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public class NANDFunction : FunctionInfo
{
    public override string Name { get { return "NAND"; } }
    public override int MinArgs { get { return 2; } }
    public override int MaxArgs { get { return 2; } }

    public override object Evaluate(object[] args)
    {
        bool arg0 = CalcConvert.ToBool(args[0]);
        bool arg1 = CalcConvert.ToBool(args[1]);
        return ((arg0 != arg1) || (!arg0 && !arg1));
    }
}

What do you think of this code?

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Is FunctionInfo a class you've created? If so, what does it look like? –  Jeff Vanzella Jan 3 '13 at 19:20
    
no, it is from a third party control , a spread sheet control.. –  BDotA Jan 3 '13 at 19:22
    
static analysis tell me I can remove the last "!arg1" because it is always true...I don' get it why it says that either. –  BDotA Jan 3 '13 at 19:22
2  
Because if arg0 = true and arg1 = false then the left part of the or passes and the statement exists. Therefore if you get to the right part of the check, if arg0 is false the right part fails there, if it is true, it failed in the left side, so you will never hit the !arg1 check. –  Jeff Vanzella Jan 3 '13 at 19:39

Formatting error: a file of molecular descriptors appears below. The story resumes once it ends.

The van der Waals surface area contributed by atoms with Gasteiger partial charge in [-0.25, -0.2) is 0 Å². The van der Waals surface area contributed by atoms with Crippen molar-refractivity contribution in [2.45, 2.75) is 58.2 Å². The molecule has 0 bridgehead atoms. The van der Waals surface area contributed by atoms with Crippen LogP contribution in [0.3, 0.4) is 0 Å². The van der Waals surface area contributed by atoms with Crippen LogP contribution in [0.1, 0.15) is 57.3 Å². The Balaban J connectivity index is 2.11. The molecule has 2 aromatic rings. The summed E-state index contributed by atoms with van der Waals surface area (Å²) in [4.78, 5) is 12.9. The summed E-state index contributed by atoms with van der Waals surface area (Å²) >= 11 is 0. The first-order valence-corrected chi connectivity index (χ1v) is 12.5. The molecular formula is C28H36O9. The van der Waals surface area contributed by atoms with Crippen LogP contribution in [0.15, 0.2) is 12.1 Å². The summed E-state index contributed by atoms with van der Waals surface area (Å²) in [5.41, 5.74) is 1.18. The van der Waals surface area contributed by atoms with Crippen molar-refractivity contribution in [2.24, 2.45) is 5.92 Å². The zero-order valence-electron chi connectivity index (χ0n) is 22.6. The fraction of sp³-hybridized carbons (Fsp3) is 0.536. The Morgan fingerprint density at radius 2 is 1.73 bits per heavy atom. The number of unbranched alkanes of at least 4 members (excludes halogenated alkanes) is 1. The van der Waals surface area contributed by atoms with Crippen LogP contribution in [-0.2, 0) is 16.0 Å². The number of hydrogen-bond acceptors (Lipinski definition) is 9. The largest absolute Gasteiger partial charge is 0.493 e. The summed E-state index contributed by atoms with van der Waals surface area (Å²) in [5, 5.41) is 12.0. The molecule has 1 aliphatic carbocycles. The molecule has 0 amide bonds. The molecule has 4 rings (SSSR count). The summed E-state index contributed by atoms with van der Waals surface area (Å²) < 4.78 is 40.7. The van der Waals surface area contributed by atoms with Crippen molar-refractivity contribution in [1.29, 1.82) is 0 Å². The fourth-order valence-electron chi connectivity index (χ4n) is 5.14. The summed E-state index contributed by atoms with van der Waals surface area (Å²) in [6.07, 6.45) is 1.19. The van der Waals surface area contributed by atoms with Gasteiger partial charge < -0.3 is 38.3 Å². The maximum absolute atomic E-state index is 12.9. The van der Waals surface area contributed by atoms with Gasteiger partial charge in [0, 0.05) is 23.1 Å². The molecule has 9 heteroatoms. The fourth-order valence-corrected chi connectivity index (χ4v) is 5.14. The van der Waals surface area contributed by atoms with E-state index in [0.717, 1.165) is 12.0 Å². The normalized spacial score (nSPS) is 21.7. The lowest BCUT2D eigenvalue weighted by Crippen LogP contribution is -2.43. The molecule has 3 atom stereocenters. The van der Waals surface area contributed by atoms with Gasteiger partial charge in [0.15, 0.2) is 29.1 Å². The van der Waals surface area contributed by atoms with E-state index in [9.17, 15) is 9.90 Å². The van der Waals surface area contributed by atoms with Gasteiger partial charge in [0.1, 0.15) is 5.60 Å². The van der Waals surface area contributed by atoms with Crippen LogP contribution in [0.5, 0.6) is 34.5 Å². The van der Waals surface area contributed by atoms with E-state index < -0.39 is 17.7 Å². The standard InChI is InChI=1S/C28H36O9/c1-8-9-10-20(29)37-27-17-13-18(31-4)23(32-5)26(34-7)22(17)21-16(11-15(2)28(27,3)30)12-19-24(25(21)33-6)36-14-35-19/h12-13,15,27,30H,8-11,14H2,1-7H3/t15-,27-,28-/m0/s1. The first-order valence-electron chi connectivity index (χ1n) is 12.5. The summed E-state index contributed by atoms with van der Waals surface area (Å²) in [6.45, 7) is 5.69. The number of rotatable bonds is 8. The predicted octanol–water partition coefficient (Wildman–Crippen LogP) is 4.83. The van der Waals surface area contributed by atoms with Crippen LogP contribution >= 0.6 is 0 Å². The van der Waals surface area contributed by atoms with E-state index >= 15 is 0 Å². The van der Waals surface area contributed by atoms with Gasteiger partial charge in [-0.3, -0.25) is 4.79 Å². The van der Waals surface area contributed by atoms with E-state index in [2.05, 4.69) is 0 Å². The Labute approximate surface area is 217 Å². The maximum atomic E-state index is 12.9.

1 Answer 1

up vote 4 down vote accepted

You may want to add some additional validation around how many arguments you're expecting (since you know via MinArgs and MaxArgs). You can also eliminate having to create an object array explicitly in the caller by using the params keyword (make sure you do it in the declaration in FunctionInfo as well). Lastly, if this class is intended to be non-inheritable (unlike FunctionInfo), mark it as sealed:

public sealed class NANDFunction : FunctionInfo
{
    public override string Name { get { return "NAND"; } }
    public override int MinArgs { get { return 2; } }
    public override int MaxArgs { get { return 2; } }

    public override object Evaluate(params object[] args)
    {
        if ((args.Length < this.MinArgs) || (args.Length > this.MaxArgs))
        {
            throw new ArgumentException("An insufficient number of arguments were passed.");
        }

        bool arg0 = CalcConvert.ToBool(args[0]);
        bool arg1 = CalcConvert.ToBool(args[1]);
        return (arg0 != arg1) || (!arg0 && !arg1);
    }   
}
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2  
Now that I'm thinking about it, the argument validation (the if block with the throw) might be better handled in the FunctionInfo superclass' implementation of Evaluate and be replaced in the subclass with a call to base.Evaluate(args);. –  Jesse C. Slicer Jan 3 '13 at 21:33
1  
Sharing the common validation is a good idea, but I don't like calling the base implementation for that. For one, you're calling a method that returns something and you'll always ignore that. I think separating this into public Evaluate and protected abstract EvaluateNoValidation (or some better name) would be better. –  svick Jan 4 '13 at 14:50

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